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Harriet Klausner, Amazon reviewer #1
November 3, 2007 8:56 AM   Subscribe

Harriet Klausner, 55, is Amazon's #1 book reviewer, with almost 15,000 book reviews in the past 8 years or slightly over 5 per day. Her coveted position in the highly competitive world of Amazon review rankings has earned her accolades from Time Magazine, a write-up in Wired Magazine, and more than a little snarky skepticism from other reviewers. If you like her taste in books, she keeps an archive of reviews.
posted by stbalbach (47 comments total) 7 users marked this as a favorite

 
It can't be too difficult to read the book summary on the back of the book and paraphrase.

Her reviews are worthless.
posted by i_am_a_Jedi at 8:58 AM on November 3, 2007


Reading five books a day? Doesn't that imply she lives in her books, and isn't grounded enough in reality to matter very much to the selective reader? When does it become a compulsive disorder?
posted by Brian B. at 9:06 AM on November 3, 2007 [1 favorite]


What Jedi sed.
Of course, I'm also jealous that she hasn't reviewed one of my books, sending me skyrocketing to fame and/or fortune.

There are better reviewers out there, as opposed to recappers.
posted by willmize at 9:10 AM on November 3, 2007


In her Amazon profile, she says that she is a speed reader, a gift she was born with, and that she reads 2 books a day. Yet, she reviews an average of 5 per day? Anyway, Harriet, I'm begging you to slow down and digest what you are reading. Your reviews are on par with elementary school book reports.
posted by found missing at 9:16 AM on November 3, 2007


One thing's for sure: she's no Henry Raddick.
posted by FelliniBlank at 9:17 AM on November 3, 2007


The "Wal Mart" of the internet has reviewers? Who cares?
posted by wfc123 at 9:17 AM on November 3, 2007


Where do you even find all those books to (supposedly) read? 35 books a week is pretty expensive, even if they're second hand.
posted by afx237vi at 9:17 AM on November 3, 2007


Inconceivable.
posted by jaronson at 9:19 AM on November 3, 2007


It can't be too difficult to read the book summary on the back of the book and paraphrase.


Reading five books a day? Doesn't that imply she lives in her books, and isn't grounded enough in reality to matter very much to the selective reader? When does it become a compulsive disorder?

Anyway, Harriet, I'm begging you to slow down and digest what you are reading. Your reviews are on par with elementary school book reports.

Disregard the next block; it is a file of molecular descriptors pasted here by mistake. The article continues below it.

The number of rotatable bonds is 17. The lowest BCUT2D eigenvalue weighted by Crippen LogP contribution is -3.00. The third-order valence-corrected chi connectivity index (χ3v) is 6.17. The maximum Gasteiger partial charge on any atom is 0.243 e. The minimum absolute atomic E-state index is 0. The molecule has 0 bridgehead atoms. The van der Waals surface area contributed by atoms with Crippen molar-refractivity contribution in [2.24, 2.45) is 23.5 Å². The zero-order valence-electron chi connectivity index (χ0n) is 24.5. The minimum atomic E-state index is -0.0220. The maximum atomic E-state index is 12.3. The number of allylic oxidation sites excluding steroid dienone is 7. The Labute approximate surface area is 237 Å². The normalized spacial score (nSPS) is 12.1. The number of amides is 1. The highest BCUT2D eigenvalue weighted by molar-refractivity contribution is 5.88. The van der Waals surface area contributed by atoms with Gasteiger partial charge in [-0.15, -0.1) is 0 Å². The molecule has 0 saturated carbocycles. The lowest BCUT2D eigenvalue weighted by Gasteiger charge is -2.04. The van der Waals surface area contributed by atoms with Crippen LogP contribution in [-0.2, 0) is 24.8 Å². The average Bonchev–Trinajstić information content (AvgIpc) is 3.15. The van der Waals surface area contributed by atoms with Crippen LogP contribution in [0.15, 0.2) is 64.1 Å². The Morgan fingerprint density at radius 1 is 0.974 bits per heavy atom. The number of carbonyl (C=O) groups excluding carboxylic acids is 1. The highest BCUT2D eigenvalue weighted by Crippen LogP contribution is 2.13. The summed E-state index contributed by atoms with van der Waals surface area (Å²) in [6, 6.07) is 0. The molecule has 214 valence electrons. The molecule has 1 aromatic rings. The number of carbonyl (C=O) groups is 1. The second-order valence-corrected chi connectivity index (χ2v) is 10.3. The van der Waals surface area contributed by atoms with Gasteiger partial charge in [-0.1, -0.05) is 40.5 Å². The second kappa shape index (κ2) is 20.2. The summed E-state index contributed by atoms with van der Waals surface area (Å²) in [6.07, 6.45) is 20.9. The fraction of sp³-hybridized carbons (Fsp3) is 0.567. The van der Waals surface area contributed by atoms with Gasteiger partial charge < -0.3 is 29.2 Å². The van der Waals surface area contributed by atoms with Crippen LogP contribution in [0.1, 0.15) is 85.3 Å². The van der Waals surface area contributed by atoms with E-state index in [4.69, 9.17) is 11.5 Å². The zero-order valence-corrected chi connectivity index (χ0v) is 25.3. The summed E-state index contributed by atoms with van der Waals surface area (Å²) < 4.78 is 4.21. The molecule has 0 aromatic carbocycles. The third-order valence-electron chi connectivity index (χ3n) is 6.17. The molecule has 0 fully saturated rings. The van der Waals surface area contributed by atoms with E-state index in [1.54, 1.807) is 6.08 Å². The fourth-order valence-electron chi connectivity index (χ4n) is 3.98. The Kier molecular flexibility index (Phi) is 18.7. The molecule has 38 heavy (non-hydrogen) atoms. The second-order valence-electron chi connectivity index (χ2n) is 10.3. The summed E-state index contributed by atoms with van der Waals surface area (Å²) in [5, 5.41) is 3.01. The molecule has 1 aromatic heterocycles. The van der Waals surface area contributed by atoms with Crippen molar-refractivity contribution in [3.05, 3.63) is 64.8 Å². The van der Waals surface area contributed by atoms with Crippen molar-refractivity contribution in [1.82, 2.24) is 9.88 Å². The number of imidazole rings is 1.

Who the fuck are you guys? The reading police? No, but seriously. Lady speed reads genre fiction and seems to greatly enjoy it. She writes simple recaps that people for whatever reason find useful. Seems fine to me.

Telling someone how to enjoy their hobby is just out of line.
posted by Alex404 at 9:35 AM on November 3, 2007 [2 favorites]


Amazon ranks reviewers based on a somewhat complicated formula (not on the raw number of reviews). Last I checked, points towards the rankings are awarded like this:

*When a review gets 5 helpful votes.. and then 10 helpful votes.. and so on up to 20, after which no additional points are awarded (max of 4).

If a review has 10 or more negative votes, over the total number of helpful votes, points are subtracted. So, a review with 10 helpful and 30 negative, there would be no points (or possible negative points).

The ranking system rewards reviewers most who keep writing new reviews - for example if you write a great review and it gets dozens of helpful votes, it won't help your standing as much as writing lots of reviews that get 5 or 10 helpful votes ie. quantity over quality matters most.

Thus, Klausner has, intentionally or not, hit on the perfect formula to maximize the point system - short summary style reviews in large quantity.
posted by stbalbach at 9:38 AM on November 3, 2007 [1 favorite]


Who the fuck are you guys? The reading police?

"quis custodiet ipsos custodes" -Juvenal
posted by Brian B. at 9:43 AM on November 3, 2007 [1 favorite]


In the world of book reviwers, critics, how many can you name that you truly admire and trust in judgement? Is she one of them?
posted by Postroad at 10:20 AM on November 3, 2007


Although her review style is not very useful to me, I'm pretty sure a lot of people into light reading genre fiction would find them helpful. At the very least they'll help pinpoint whether you've already read the book, which is incredibly useful when you read two or three books a day.

Her ratings on the other hand... scanning her last 200 reviews reveals no books rated less than 4 stars.